Sourced from THEDRUM
In the beginning, when online marketing was merely a twinkle in the eye of the internet, gaining online exposure for your brand was straightforward enough.
If you knew what you were doing, a little bit of social media and journalist outreach was an effective strategy to engage with your potential audience. However, as we witness an increase in audiences far and wide consuming the majority of news and content online, it’s fair to say that the landscape has grown up.
Today, social media, blogs and other news portals are oversaturated with content on content on content. It’s becoming increasingly hard to be heard as a brand. As large corporations clock on to the benefits of online marketing, they’re storming into the marketplace with gigantic marketing budgets, campaigns and agencies. Subsequently everything else is drowned out and gaining exposure online as small to medium sized business suddenly becomes impossible.
The content marketing revolution
“An abundance of content online means the quality is decreasing.” I have heard this so many times. I would disagree. Why do people assume scarcity equals value? What this actually means is that in order to stand out against the noise, marketers are having to create unique and remarkable content that is more targeted and relevant for its audience than ever. More content means more opportunities for better quality. It’s just harder to find, and create.
But how can we do this? Content marketing campaigns, of course. Over the last few years, we’ve seen an evolution of the news, whereby there’s a mix of creative campaigns frequenting the headlines in place of traditional media tactics. Whereas branded news and stories dominated the columns in the past, we’re now seeing a shift towards creative marketing campaigns across the news.
Coming from a more traditional PR background, I essentially see this as the digital version of the offline PR stunt. Some maverick somewhere decided that they’d take the principles of PR – coming up with something compelling that will gain virality – and they executed it online. The difference is that digital presents the opportunity to be even more interactive with its audience, leading to additional marketing tactics, data capture and surveys, for example.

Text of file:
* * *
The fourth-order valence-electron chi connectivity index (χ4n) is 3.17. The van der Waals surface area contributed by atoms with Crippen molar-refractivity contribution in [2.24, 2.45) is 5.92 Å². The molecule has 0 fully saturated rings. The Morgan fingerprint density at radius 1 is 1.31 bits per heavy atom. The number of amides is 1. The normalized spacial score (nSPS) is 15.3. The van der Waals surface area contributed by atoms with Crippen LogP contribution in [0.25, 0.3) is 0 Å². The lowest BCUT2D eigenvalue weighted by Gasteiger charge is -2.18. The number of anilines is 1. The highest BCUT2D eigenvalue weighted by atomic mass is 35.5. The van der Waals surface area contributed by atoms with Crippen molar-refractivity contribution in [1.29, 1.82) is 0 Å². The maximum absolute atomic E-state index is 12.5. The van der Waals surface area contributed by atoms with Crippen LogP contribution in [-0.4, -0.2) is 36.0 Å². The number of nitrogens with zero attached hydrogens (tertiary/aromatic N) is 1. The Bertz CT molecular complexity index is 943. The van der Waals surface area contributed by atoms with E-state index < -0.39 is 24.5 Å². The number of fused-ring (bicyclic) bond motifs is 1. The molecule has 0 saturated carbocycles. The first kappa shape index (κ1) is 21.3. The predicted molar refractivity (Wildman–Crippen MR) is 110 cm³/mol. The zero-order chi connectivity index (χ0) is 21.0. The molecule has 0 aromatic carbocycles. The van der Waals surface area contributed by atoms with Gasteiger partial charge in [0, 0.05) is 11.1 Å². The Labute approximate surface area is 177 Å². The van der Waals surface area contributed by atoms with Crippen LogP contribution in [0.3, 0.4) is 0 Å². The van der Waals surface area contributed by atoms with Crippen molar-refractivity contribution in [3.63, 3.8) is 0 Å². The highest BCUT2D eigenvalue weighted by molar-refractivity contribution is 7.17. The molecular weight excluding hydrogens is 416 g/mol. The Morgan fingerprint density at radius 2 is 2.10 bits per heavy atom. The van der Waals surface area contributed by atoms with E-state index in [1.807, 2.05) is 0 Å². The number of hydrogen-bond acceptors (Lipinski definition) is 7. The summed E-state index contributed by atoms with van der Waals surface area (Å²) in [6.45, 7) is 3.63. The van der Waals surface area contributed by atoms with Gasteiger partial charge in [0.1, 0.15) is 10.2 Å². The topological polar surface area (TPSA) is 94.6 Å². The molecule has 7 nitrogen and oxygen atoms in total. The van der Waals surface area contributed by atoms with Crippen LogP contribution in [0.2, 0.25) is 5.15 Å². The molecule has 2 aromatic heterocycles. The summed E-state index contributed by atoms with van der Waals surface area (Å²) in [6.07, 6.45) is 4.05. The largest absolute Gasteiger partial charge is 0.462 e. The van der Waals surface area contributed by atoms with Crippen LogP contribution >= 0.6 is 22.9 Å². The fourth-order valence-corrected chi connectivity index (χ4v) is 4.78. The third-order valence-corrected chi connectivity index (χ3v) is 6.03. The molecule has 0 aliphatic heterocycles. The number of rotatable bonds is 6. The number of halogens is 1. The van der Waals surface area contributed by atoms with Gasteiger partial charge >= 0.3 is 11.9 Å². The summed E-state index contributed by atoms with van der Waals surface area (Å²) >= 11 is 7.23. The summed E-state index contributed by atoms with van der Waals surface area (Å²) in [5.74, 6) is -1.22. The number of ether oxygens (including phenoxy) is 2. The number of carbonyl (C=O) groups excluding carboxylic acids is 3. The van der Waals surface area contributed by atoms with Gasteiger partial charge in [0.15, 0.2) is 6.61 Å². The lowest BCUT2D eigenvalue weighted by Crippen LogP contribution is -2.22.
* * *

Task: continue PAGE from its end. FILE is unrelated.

Spice it up with an influencer
As more marketeers catch wind of this, it’s almost become to go-to and we’re dealing with the same content oversaturation problem again. Therefore, in order to run a successful and effective content marketing campaign, we need to implement some sneaky alternative tactics.
You may be experts in what you do, but your audience won’t necessarily know that. Let’s be honest, the likelihood is that your brand doesn’t currently hold enough weight on it’s own, causing your content marketing efforts to flop. You need additional authority, and that’s where using influencers comes in.
Start by reaching out to other higher profile businesses in relevant industries to see if they’d provide comment. This may sound like a difficult task, yet you’d be surprised. Business leaders generally support positive exposure for themselves as individuals as well as their brand, and will be more than happy to comply, seasoning your piece with that essential authority.
It’s easier than you think to reach out to high profile experts via public or decentralised social media platforms such as Reddit or Twitter. Gaining comments from experts in their field in this manner not only helps add the weight to gain exposure, but also aids in the share potential, as these influencers have a huge audience on social media.
A easy way to ensure that people are going to talk about your topic is to make sure people are already talking about your topic. How? Before you start a content marketing campaign that’s relevant to your industry, think whether there are any ongoing controversial conversations, current trends or hot topics that you can piggyback to support your idea.
Sometimes this can be something as simple as national holidays, such as Christmas, Hanukkah or May the Fourth. On that note, pop media such as films and TV series’ gain a load of exposure during the times they are released and broadcast, so try to leech off that coverage as well.
A content marketing piece that is focused around current trends means outreach will also be easier, as you’ll already have a list of media and news outlets that are speaking about your topic ready to outreach with your content marketing piece.
Where shall I begin?
Tapping into influencers and trends is an opportunity to be creative. Sure, go ahead and try a combination of the above, but don’t be afraid of trying something totally off-piste.
One of the beauties of being a content marketer in a time of such an abundance of content is that it means there’s so many fantastic examples of successful creative pieces online already. Don’t just blindly carbon copy, but note the tactics used within these and don’t be afraid of taking inspiration from other ideas.
Reading industry relevant blogs, and using ideation tools such Buzzsumo and ‘Answer the public’ is recommended to get an idea of what already exists around certain topic areas.
I understand if you’re still wary of creating content that has had parallels to content that already has been covered. But don’t always try to be entirely novel in everything you do. Look at Wordsworth or Van Gogh; the best ideas come from inspiration from others, and there’s no reason why this can’t transfer into digital marketing too. I firmly believe that if something has had traction before then a new and innovative slant on, it will be picked up again.
Create something amazing that doesn’t shout louder over the noise, but is heard simply as it whispers it’s relevancy, as a unique and remarkable piece of content marketing.
By Jess Hawkes, Digital PR Specialist
Sourced from THEDRUM